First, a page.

through the florid effervescence of
the Industrial Revolution into the
present and on into the new To-
In this present age, more than the
Age of Reason, we are concerned
with analysis. Everything, including
Faith, is being subjected to the micro-
scopic examination of a clinic, and
as a consequence the style of artistic
decoration is also changed. Consider
the Chapel of the Rosary at Vence,
designed by Hcnri Matisse. Here we
have the epitome of social commen-

tary at the midpoint of the 20th Cen-
tury for this chapel was created in
1950-51. This is the period which
also sees the Church accept a position
in Society as -that of a mere social
activity and not as a force which
forms that Society. Our ecclesiastical
construction today, except where it
carricatures by exaggeration the
Gothic details of the past, is one with
office buildings or factories. No at-
-tempt is made to furnish an environ-
ment conducive to meditation.
It is significant to note how the
changes in architectural and art styles,
as well as philosophical concept, re-
flect the fundamental changes of
structure in our Society.
Since architects are concerned with
the validity of art in architecture, for
they have to justify the expenditure
of sometimes large sums of money
for this purpose, it should be of in-
terest for them to know that many of
the natural and hitherto inescapable
dangers which threatened any decora-
tion (subsidence, dampness, and
light, to mention a few) have now
been, to a substantial extent, removed
by means of modern discoveries of
Chemistry. Because of these develop-
ments, ensuring as they do a longer
life for the artwork, it should be a
much easier job to persuade Ecclesi-
astical commissioners to budget for
such work than was possible in earlier
generations. Had Leonardo da Vinci
been able to avail himself of the
laminating process, it is almost cer-
tain that he would not have used the
fresco technique for his famous "Last
Supper". Neither would Michael An-
gelo have prejudiced the survival of
his ceiling paintings in the Sistine
Chapel through that same, very vul-
nerable painting method, for with the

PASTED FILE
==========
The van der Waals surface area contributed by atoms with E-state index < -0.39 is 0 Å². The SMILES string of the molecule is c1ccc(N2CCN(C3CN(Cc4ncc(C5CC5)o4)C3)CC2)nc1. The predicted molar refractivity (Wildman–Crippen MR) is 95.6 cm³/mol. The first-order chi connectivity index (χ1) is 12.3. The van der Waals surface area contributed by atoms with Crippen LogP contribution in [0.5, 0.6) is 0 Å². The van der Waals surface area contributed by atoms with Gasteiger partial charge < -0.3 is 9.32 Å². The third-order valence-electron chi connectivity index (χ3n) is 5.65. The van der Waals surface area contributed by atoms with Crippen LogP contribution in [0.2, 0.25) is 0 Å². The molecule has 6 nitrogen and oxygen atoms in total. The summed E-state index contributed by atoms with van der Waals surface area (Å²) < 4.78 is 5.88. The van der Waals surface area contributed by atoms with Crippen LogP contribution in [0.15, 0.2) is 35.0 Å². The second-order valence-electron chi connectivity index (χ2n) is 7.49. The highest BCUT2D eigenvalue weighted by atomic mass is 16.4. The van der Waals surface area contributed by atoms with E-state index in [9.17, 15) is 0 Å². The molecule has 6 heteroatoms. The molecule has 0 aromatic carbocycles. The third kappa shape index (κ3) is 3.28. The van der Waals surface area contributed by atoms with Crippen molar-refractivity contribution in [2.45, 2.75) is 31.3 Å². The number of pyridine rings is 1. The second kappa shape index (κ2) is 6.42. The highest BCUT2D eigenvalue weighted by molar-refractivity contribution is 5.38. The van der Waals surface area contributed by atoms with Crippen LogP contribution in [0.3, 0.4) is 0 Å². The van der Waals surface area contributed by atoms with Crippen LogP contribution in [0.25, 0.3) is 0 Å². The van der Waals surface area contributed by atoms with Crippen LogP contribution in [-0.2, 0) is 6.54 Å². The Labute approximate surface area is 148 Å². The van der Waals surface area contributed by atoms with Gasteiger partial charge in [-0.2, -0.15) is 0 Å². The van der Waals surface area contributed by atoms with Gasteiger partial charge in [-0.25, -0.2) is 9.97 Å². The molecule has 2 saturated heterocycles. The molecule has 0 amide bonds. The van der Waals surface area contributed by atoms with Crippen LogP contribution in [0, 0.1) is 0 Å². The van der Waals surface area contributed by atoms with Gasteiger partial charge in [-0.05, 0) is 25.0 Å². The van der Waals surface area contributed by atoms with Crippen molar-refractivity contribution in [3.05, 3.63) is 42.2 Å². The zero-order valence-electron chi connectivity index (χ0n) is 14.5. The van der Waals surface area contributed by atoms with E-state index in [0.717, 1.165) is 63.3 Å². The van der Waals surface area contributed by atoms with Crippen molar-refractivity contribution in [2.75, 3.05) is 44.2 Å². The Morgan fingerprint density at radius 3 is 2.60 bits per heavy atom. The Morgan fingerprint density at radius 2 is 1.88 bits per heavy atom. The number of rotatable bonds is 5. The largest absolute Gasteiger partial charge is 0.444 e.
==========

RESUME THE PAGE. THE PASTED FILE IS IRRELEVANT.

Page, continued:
protective elements of melamine
resins, ultra-violet retarders, and high-
pressure laminate their creations
would still be as fresh and unblem-
ished today as when they were first
created instead of the sadly faded and
disfigured appearance they, now,
actually have.
Art will always have a place in
Ecclesiastical Architecture, not only
for aesthetic reasons, but also because
the propagation of the Faith will
always demand a pictorial presenta-
tion, and architects should, as an
obligation to their clients, make sure
that such art work is afforded the
longest life possible and ought, there-
fore, to make use of these new pre-
servative techniques.

Concrete Reflects

An Educational Concept

George Williams College is devoted to training
leaders for youth groups, community agencies and
humanitarian organizations throughout the world.
This concept places emphasis on active student
participation in many creative areas.
Imaginative design, with a free-form concrete
motif, reflects the creativity of the activities to be
housed in the Leisure and Creative Arts Center,
featured here. This beautiful new structure has
combined facilities for gymnastics, swimming and
other sports as well as for painting, sculpture,
photography and dance.
Here, as in many new trend-setting designs, the
fine quality, ready mixed concrete was made with
Lehigh Cement. Lehigh Portland Cement Com-
pany, Allentown, Pa. District Sales Office:
Jacksonville, Fla. 32216.